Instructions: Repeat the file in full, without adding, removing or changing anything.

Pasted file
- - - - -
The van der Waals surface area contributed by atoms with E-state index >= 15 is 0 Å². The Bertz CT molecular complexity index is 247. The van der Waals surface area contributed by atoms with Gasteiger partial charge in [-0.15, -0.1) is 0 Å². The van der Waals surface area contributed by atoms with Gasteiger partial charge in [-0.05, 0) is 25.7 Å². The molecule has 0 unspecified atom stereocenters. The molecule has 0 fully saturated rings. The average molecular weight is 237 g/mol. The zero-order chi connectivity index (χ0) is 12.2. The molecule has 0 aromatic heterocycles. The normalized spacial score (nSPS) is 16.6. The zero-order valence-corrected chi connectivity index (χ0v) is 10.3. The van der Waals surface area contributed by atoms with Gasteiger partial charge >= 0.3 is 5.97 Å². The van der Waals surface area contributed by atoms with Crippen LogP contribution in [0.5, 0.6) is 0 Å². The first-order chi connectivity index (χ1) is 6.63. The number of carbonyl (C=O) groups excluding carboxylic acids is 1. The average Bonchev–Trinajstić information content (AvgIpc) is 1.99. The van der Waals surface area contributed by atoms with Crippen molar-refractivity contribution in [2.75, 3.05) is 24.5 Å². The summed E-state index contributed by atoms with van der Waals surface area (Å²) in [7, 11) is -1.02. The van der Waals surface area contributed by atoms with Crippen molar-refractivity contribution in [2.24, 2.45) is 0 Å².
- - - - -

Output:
The van der Waals surface area contributed by atoms with E-state index >= 15 is 0 Å². The Bertz CT molecular complexity index is 247. The van der Waals surface area contributed by atoms with Gasteiger partial charge in [-0.15, -0.1) is 0 Å². The van der Waals surface area contributed by atoms with Gasteiger partial charge in [-0.05, 0) is 25.7 Å². The molecule has 0 unspecified atom stereocenters. The molecule has 0 fully saturated rings. The average molecular weight is 237 g/mol. The zero-order chi connectivity index (χ0) is 12.2. The molecule has 0 aromatic heterocycles. The normalized spacial score (nSPS) is 16.6. The zero-order valence-corrected chi connectivity index (χ0v) is 10.3. The van der Waals surface area contributed by atoms with Gasteiger partial charge >= 0.3 is 5.97 Å². The van der Waals surface area contributed by atoms with Crippen LogP contribution in [0.5, 0.6) is 0 Å². The first-order chi connectivity index (χ1) is 6.63. The number of carbonyl (C=O) groups excluding carboxylic acids is 1. The average Bonchev–Trinajstić information content (AvgIpc) is 1.99. The van der Waals surface area contributed by atoms with Crippen molar-refractivity contribution in [2.75, 3.05) is 24.5 Å². The summed E-state index contributed by atoms with van der Waals surface area (Å²) in [7, 11) is -1.02. The van der Waals surface area contributed by atoms with Crippen molar-refractivity contribution in [2.24, 2.45) is 0 Å².